Most web3 developers are writing code that is centralized. They’re just writing web2 code in Solidity. Be careful when you’re overpaying for “web3 developers”.
I randomly pulled out 10 projects written in Solidity. 9 of the 10 surveyed projects are centralized.
If you’re writing some code that is really decentralized, you shouldn’t be having to rely on the person who deployed the contract to act honestly, or for that any person to act honestly at all. It should be impossible (not hard - impossible) to be able alter the course of expected action just because the community trusted you to act honestly always.
Closely related is Censorship resistance. You shouldn’t need anyone’s permission to execute certain action that is otherwise supposed to be for “all” users. Conversely, someone shouldn’t be denied access by an arbitrary authority to be able to access an action because of action/inaction outside the contract itself (e.g bribes).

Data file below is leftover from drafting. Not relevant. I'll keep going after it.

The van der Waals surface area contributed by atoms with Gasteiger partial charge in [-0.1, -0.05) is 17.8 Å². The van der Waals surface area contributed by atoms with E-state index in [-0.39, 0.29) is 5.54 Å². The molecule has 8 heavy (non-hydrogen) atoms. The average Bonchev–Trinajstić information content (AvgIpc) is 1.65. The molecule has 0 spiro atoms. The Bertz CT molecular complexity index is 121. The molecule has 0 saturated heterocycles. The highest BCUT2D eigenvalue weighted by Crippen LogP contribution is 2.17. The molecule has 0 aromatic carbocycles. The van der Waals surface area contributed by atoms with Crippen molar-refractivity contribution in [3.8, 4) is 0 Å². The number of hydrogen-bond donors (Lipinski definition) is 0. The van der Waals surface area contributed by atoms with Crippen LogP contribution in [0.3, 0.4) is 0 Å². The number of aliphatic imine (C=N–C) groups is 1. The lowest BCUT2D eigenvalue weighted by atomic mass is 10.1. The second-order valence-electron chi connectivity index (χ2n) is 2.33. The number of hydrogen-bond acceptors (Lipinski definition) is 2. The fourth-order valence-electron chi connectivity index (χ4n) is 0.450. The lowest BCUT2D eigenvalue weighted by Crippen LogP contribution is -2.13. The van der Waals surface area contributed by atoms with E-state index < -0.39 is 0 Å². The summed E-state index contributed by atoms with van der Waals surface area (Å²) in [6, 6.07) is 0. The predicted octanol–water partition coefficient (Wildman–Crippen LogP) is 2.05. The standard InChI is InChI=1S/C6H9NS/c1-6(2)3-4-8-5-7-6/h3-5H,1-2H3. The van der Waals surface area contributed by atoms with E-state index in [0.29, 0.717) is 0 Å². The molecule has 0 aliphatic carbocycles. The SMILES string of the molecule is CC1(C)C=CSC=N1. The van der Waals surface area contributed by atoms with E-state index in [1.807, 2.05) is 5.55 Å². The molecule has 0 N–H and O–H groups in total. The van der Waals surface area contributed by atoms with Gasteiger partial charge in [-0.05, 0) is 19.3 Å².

If you are writing a contract, if other contracts cannot use your contract without your permission to build on top, your contract is not composable.
Interestingly none of the contracts i studied violated this. Probably because of the design of Solidity itself - it is actually pretty hard to write code such that it breaks composability. You have to really give thought to it.